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How to Resolve Bedwetting Issues

How to Resolve Bedwetting Issues

World Bedwetting Day is this month (May 24th) and we wanted to share some information with parents who have children who are wetting the bed. It goes without saying it is upsetting for your child but you may be surprised that the cause is almost never psychological or emotional but physiological. Here I want to dispel some myths surround bedwetting and provide some information to help resolve it.



It had been accepted that bedwetting was a result of stress in children. This is possible in rare cases, and cannot be fully discounted, but the medical community now says it is largely a myth. Instead they say it is almost always a physiological condition. Bedwetting (or nocturnal enuresis) can be caused by the following:

  • Producing an usually large amount of urine
  • An overactive bladder
  • Being a deep sleeper so their brain doesn’t react to what’s it being told by their body
  • Constipation
  • Mental/emotional stress (occasionally)

If your child is over 5 years old and is wetting the bed twice a week or more, then this represents a situation that requires attention. If under 5, your boy or girl may still be developing bladder control, so don’t worry too much. It gets to be a problem when it impacts the life of the child. If it stops them from having sleepovers, for example, then it’s time to do something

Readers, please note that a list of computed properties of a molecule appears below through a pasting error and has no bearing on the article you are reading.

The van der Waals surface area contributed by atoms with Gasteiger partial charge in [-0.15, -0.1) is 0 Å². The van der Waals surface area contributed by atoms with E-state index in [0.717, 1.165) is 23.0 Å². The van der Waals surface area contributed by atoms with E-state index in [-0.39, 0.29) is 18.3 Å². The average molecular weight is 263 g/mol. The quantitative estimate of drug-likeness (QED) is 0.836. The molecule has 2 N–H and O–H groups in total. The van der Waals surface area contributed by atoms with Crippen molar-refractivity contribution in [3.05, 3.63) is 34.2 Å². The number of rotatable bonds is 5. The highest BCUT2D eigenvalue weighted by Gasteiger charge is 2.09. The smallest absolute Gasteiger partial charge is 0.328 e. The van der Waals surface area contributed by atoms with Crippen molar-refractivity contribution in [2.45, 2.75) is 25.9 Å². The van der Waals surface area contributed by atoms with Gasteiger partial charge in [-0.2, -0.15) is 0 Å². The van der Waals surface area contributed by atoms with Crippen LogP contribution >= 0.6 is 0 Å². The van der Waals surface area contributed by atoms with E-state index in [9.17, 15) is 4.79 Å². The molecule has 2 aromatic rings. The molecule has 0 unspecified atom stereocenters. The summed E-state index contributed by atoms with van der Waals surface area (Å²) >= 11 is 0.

Regulate Liquid Intake

The first step is to reduce the amount of liquids drunk by your child before bed. Allow at least an hour before bed without drinking anything. Here is the NHS guide to the amount your child should drink during the day. Drinks containing caffeine, chocolate or large amounts of sugar should be avoided.

Toilet before Bed

Easy to overlook but this should be a part of a normal bedtime routine like brushing teeth. It can be all that a child needs to stop wetting the bed.

Bedwetting Alarms

Not available on the NHS but can be bought online. They attach to your child’s underwear and detect wetness. Being quite intrusive, your child may not like this option.


Your GP can prescribe desmopressin which is a synthetic version of the hormone in our bodies that regulates urine production. Oxybutynin is another option that works by relaxing the bladder muscles, thereby increasing its capacity to hold urine.

Special underwear and Waterproof Sheets

These aren’t a solution but can help control the situation whilst you child grows out of it. Absorbent pants allow your child to sleep through the night, without disturbing them.


There is no one solution that is guaranteed to work. The main thing to remember is to reassure your child. It’s not their fault and it shouldn’t be seen as a problem. If a child feels guilty or ashamed, it may make the situation worse. If home remedies don’t work, then book an appointment with your GP to see what else can be done.


World Bed Wetting Day

ERIC Children’s Incontinence Charity

NHS Bedwetting Diagnosis

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